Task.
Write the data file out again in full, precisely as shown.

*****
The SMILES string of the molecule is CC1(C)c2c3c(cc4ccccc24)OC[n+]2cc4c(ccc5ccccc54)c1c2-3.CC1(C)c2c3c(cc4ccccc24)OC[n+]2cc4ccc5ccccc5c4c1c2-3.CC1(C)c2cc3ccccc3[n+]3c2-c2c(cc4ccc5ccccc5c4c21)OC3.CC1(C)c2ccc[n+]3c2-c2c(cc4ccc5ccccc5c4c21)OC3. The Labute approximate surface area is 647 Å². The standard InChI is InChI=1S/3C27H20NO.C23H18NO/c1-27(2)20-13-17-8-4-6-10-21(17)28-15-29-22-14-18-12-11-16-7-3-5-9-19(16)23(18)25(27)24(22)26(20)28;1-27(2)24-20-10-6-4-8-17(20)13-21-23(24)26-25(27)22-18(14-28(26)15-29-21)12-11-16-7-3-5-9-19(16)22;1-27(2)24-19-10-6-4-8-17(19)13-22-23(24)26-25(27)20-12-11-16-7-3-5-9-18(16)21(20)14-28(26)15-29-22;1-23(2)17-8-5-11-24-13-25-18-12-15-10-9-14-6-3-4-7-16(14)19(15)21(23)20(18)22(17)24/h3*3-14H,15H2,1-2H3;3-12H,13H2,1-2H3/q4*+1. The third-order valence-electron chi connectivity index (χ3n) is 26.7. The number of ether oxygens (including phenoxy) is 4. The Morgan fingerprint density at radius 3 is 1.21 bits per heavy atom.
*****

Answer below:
The SMILES string of the molecule is CC1(C)c2c3c(cc4ccccc24)OC[n+]2cc4c(ccc5ccccc54)c1c2-3.CC1(C)c2c3c(cc4ccccc24)OC[n+]2cc4ccc5ccccc5c4c1c2-3.CC1(C)c2cc3ccccc3[n+]3c2-c2c(cc4ccc5ccccc5c4c21)OC3.CC1(C)c2ccc[n+]3c2-c2c(cc4ccc5ccccc5c4c21)OC3. The Labute approximate surface area is 647 Å². The standard InChI is InChI=1S/3C27H20NO.C23H18NO/c1-27(2)20-13-17-8-4-6-10-21(17)28-15-29-22-14-18-12-11-16-7-3-5-9-19(16)23(18)25(27)24(22)26(20)28;1-27(2)24-20-10-6-4-8-17(20)13-21-23(24)26-25(27)22-18(14-28(26)15-29-21)12-11-16-7-3-5-9-19(16)22;1-27(2)24-19-10-6-4-8-17(19)13-22-23(24)26-25(27)20-12-11-16-7-3-5-9-18(16)21(20)14-28(26)15-29-22;1-23(2)17-8-5-11-24-13-25-18-12-15-10-9-14-6-3-4-7-16(14)19(15)21(23)20(18)22(17)24/h3*3-14H,15H2,1-2H3;3-12H,13H2,1-2H3/q4*+1. The third-order valence-electron chi connectivity index (χ3n) is 26.7. The number of ether oxygens (including phenoxy) is 4. The Morgan fingerprint density at radius 3 is 1.21 bits per heavy atom.